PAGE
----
|natural||no-sugar||3 cups fruit juice (grape, peach, apple or mixed)|
Step 4 - Mix the dry pectin with about 1/4 cup of sugar or other sweetener
Keep this separate from the rest of the sugar. If you are not using sugar, you'll just have to stir more vigorously to prevent the pectin from clumping.
For more about the types of pectin sold, see this page!
Is your jelly too runny? Pectin enables you to turn out perfectly set jelly
every time. Made from natural apples, there are also natural no-sugar
pectins that allow you to reduce the sugar you add by half or even eliminate
Get them all here at the best prices on the internet!
Step 5 - Cook the chopped loquats
Place in a saucepan and barely cover with cold water. Cook slowly until pulp is very soft. Stir to prevent scorching.
Step 6 - Seive/filter the cooked loquats
When fruit is soft, pour everything through a double layer of
dampened cheesecloth or a damp jelly bag. Suspend the bag over a bowl or
pan, using a stand or colander to hold the bag. Drain the juice without
pressing or squeezing, which will cause cloudy jelly. If a fruit press is
used, the juice should be restrained through a jelly bag.
Step 7 - Add the pectin to the hot strained juice and bring to a full boil
Stir the pectin into the loquat juice and put the mix in a big pot on the stove over medium to high heat (stir often enough to prevent burning). It should take about 5 to 10 minutes to get it to a full boil (the kind that cannot be stirred away).
Notes about pectin: some people don't use pectin with loquats, since they contain a high level of pectin. I add to ensure a good gel. I use the low sugar or no-sugar pectin. It cuts the amount of sugar you need from 7 cups per batch to 4 cups. And it tastes even better! On the other hand; I still add some sugar, even with the No-sugar pectin. With no added sugar, the batches always turned out runny and bland. You might want to try using the low sugar recipe with a mixture of sugar and Stevia (or if you prefer, agave, honey or Splenda); that could work, but you do get the best results with sugar.
Step 8 - Add the remaining sugar and bring to a boil
When the berry-pectin mix has reached a full boil, add the rest of the sugar or other sweetener, and then bring it back to a boil and boil hard for 1 minute.
Step 9 - Remove from heat and test for "jell" (thickness)
I keep a metal tablespoon sitting in a glass of ice water, then take a half spoonful of the mix and let it cool to room temperature on the spoon. If it thickens up to the consistency I like, then I know the jam is ready. If not, I mix in a little more pectin (about 1/s to 1/2 of another package) and bring it to a boil again for 1 minute.
Step 10 - Fill the jars and put the lid and rings on
Fill them to within ¼-inch of the top, wipe any spilled jelly off the top, seat the lid and tighten the ring around them. Then put them into the boiling water canner!p> This is where the jar tongs and lid lifter come in really handy!
Step 11 - Process the jars in the boiling water bath
Keep the jars covered with at least 2 inches of water. Keep the water boiling. In general, boil them for 5 minutes. I say "in general" because you have to process (boil) them longer at higher altitudes than sea level, or if you use larger jars, or if you did not sanitize the jars and lids right before using them. The directions inside every box of pectin will tell you exactly. The directions on the pectin tend to be pretty conservative. Clemson University says you only need to process them for 5 minutes. I usually hedge my bets and start pulling them out after 7 minutes, and the last jars were probably in for 10. I rarely have a jar spoil, so it must work.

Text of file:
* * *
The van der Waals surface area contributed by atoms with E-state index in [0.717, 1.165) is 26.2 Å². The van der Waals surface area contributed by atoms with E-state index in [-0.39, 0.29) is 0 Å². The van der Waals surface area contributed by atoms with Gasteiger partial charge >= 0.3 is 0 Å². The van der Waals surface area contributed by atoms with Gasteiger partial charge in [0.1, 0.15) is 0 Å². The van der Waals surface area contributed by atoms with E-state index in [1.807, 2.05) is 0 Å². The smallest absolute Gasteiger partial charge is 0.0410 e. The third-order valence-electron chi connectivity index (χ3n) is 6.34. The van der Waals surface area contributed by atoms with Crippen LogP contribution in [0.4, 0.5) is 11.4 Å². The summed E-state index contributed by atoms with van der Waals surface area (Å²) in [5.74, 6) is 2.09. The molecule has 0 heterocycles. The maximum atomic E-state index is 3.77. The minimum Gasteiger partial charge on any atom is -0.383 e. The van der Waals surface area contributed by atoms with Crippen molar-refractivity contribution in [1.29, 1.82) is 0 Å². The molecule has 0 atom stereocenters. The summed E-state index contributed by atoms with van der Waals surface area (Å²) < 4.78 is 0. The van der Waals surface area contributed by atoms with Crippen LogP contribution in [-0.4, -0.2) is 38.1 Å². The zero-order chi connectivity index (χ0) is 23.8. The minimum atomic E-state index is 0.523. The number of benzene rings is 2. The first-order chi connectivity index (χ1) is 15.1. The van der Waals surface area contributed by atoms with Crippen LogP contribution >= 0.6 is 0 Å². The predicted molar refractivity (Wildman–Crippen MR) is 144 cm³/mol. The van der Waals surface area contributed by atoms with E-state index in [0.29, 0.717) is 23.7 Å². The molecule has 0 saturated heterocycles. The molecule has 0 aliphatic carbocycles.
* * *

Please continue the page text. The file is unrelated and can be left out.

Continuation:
Note: Some people don't even boil the jars; they just ladle it hot into hot jars, put the lids and rings on and invert them, but putting the jars in the boiling water bath REALLY helps to reduce spoilage! To me, it makes little sense to put all the working into making the jelly and then not to process the jars to be sure they don't spoil!
|Recommended process time for Loquat Jelly in a boiling water canner.|
|Process Time at Altitudes of|
|Style of Pack||Jar Size||0 - 1,000 ft||1,001 - 6,000 ft||Above 6,000 ft|
Step 12 - Remove and cool the jars - Done!
Lift the jars out of the water and let them cool without touching or bumping them in a draft-free place (usually takes overnight) You can then remove the rings if you like, but if you leave them on, at least loosen them quite a bit, so they don't rust in place due to trapped moisture. Once the jars are cool, you can check that they are sealed verifying that the lid has been sucked down. Just press in the center, gently, with your finger. If it pops up and down (often making a popping sound), it is not sealed. If you put the jar in the refrigerator right away, you can still use it. Some people replace the lid and reprocess the jar, then that's a bit iffy. If you heat the contents back up, re-jar them (with a new lid) and the full time in the canner, it's usually ok. p>Once cooled, they're ready to store. I find they last up to 12 months. But after about 6 to 8 months, they get darker in color and start to get runny. They still are safe to eat, but the flavor and texture aren't as good. So eat them in the first 6 months after you prepare them!
From left to right:
You can get all of the tools in a kit here:
[General picking tips and a guide to each fruit and vegetable] [How much do I need to pick? (Yields - how much raw makes how much cooked or frozen)] [Selecting the right varieties to pick] [All about apple varieties - which to pick and why!] [Picking tips for Vegetables] [ Strawberry picking tips] [ Blueberries picking tips]
Illustrated Canning, Freezing, Jam Instructions and Recipes
[ All About Home Canning, Freezing and Making Jams, Pickles, Sauces, etc. ] [FAQs - Answers to common questions and problems] [Recommended books about home canning, jam making, drying and preserving!] [Free canning publications to download and print]